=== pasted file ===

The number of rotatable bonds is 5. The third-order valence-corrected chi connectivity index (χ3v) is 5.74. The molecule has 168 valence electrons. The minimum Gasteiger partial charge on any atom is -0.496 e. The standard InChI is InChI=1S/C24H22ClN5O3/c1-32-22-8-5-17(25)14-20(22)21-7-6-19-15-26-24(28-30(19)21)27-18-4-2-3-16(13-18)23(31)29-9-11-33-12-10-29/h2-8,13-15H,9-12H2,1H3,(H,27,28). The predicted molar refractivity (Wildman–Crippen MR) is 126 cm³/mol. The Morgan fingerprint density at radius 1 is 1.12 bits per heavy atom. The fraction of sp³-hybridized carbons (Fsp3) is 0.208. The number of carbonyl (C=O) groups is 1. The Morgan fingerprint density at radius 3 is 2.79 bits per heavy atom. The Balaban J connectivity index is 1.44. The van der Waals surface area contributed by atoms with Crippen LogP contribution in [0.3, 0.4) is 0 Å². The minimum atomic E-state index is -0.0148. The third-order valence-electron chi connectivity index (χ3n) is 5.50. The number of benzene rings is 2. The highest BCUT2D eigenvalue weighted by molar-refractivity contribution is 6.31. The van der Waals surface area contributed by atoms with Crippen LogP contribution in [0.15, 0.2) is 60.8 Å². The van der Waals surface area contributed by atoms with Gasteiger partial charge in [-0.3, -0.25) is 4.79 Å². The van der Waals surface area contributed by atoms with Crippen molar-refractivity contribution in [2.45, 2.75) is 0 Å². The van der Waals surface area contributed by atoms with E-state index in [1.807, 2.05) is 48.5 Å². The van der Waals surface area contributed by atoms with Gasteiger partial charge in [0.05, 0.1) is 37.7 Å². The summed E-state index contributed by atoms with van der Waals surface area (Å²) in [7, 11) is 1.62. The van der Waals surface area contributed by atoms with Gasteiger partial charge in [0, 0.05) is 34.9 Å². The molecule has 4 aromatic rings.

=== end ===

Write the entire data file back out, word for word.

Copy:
The number of rotatable bonds is 5. The third-order valence-corrected chi connectivity index (χ3v) is 5.74. The molecule has 168 valence electrons. The minimum Gasteiger partial charge on any atom is -0.496 e. The standard InChI is InChI=1S/C24H22ClN5O3/c1-32-22-8-5-17(25)14-20(22)21-7-6-19-15-26-24(28-30(19)21)27-18-4-2-3-16(13-18)23(31)29-9-11-33-12-10-29/h2-8,13-15H,9-12H2,1H3,(H,27,28). The predicted molar refractivity (Wildman–Crippen MR) is 126 cm³/mol. The Morgan fingerprint density at radius 1 is 1.12 bits per heavy atom. The fraction of sp³-hybridized carbons (Fsp3) is 0.208. The number of carbonyl (C=O) groups is 1. The Morgan fingerprint density at radius 3 is 2.79 bits per heavy atom. The Balaban J connectivity index is 1.44. The van der Waals surface area contributed by atoms with Crippen LogP contribution in [0.3, 0.4) is 0 Å². The minimum atomic E-state index is -0.0148. The third-order valence-electron chi connectivity index (χ3n) is 5.50. The number of benzene rings is 2. The highest BCUT2D eigenvalue weighted by molar-refractivity contribution is 6.31. The van der Waals surface area contributed by atoms with Crippen LogP contribution in [0.15, 0.2) is 60.8 Å². The van der Waals surface area contributed by atoms with Gasteiger partial charge in [-0.3, -0.25) is 4.79 Å². The van der Waals surface area contributed by atoms with Crippen molar-refractivity contribution in [2.45, 2.75) is 0 Å². The van der Waals surface area contributed by atoms with E-state index in [1.807, 2.05) is 48.5 Å². The van der Waals surface area contributed by atoms with Gasteiger partial charge in [0.05, 0.1) is 37.7 Å². The summed E-state index contributed by atoms with van der Waals surface area (Å²) in [7, 11) is 1.62. The van der Waals surface area contributed by atoms with Gasteiger partial charge in [0, 0.05) is 34.9 Å². The molecule has 4 aromatic rings.